Myth: A "daddy-longlegs" is a kind of spider

Illustration: Henry C. McCook
Illustration: Henry C. McCook

Myth: A "daddy-longlegs" is a kind of spider.

Fact: This is a tricky one. Unfortunately, different people call completely different creatures by the "daddy" term.

Most Americans who spend time outdoors use the term for long-legged harvestmen (below, right), which are ground-dwelling outdoor creatures. Harvestmen are arachnids, but they are not spiders -- in the same way that butterflies are insects, but they are not beetles. Harvestmen have one body section (spiders have two), two eyes on a little bump (most spiders have eight), a segmented abdomen (unsegmented in spiders), no silk, no venom, a totally different respiratory system, and many other differences; not all have long legs.

The British, some Canadians, and some southeastern Americans use the "daddy" term for long-legged flies (crane flies, family Tipulidae) (below, left), which are insects. That usage is found in Edward Lear's famous nonsense poem "The Daddy-Longlegs and the Fly."

Finally, people who seldom venture outdoors may only have seen one long-legged arachnid, the house spider Pholcus phalangioides(below, center), and use the "daddy" term for that. So there is one "daddy-longlegs" that is a spider, and a couple of thousand species that are not spiders.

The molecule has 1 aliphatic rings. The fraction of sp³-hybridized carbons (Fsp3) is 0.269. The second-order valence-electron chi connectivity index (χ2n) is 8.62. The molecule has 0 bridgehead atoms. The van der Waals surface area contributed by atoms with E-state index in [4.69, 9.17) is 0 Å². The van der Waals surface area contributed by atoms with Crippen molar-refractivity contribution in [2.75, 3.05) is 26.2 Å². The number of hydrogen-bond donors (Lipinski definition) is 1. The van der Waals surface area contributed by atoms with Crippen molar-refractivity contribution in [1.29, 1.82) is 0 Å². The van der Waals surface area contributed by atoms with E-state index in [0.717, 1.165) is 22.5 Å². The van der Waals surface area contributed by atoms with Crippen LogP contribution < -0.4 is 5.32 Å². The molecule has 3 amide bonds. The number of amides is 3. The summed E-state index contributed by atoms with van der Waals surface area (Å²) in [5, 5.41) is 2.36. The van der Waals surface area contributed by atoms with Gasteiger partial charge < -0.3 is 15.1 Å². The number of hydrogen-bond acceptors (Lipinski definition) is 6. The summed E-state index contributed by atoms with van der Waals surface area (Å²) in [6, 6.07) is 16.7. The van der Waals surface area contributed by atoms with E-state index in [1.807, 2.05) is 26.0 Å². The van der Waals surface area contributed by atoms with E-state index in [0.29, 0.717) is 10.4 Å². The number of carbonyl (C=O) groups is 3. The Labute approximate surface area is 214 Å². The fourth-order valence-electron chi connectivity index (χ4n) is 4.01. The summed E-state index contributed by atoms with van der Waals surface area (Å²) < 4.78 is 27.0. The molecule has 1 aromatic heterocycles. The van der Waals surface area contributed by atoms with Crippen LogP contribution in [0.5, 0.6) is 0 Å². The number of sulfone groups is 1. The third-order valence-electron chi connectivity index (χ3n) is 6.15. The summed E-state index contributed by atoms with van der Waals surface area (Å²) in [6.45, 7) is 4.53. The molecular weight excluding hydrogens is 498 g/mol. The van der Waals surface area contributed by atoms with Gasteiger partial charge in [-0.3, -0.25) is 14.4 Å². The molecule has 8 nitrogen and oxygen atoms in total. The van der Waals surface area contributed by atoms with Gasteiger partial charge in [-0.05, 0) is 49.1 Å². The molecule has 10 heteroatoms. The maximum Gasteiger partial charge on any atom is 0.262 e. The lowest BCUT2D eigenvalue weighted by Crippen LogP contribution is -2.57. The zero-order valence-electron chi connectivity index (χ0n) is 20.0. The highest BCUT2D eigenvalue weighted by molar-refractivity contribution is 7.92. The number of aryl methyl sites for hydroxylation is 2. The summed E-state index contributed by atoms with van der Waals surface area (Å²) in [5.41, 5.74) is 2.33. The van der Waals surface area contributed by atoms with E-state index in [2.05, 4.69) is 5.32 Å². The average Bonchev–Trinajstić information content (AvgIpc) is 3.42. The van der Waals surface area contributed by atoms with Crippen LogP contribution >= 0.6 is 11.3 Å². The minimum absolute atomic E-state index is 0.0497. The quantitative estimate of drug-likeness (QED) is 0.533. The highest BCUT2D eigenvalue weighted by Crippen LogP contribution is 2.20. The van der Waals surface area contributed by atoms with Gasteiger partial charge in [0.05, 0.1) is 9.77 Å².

Confusing, isn't it? I think so too; in fact, it's so confusing that the "daddy" term really doesn't mean anything, and it would be better to just forget it and say "harvestman" when you mean harvestman. Click here to jump to a popular urban legend about harvestmen.

Will the real "daddy-longlegs" please stand up?

That confusing term is used for all these widely different creatures: (left) a crane fly, Tipula sp.; (center) a pholcid house spider, Pholcus phalangioides; (right) a harvestman, Metaphalangium albounilineatum (one of many similar harvestman species). Insects have their myths too: crane flies are not giant mosquitoes—and they don't eat mosquitoes either!

Spider Myths

"Everything that 'everybody knows' about spiders is wrong!" —Rod Crawford sets the record straight with Spider Myths.


illustrations of a crane fly, house spider and a harvestman to compare them next to each other

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close up of a spider

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Photo: Cathy Morris/Burke Museum
Photo: Cathy Morris/Burke Museum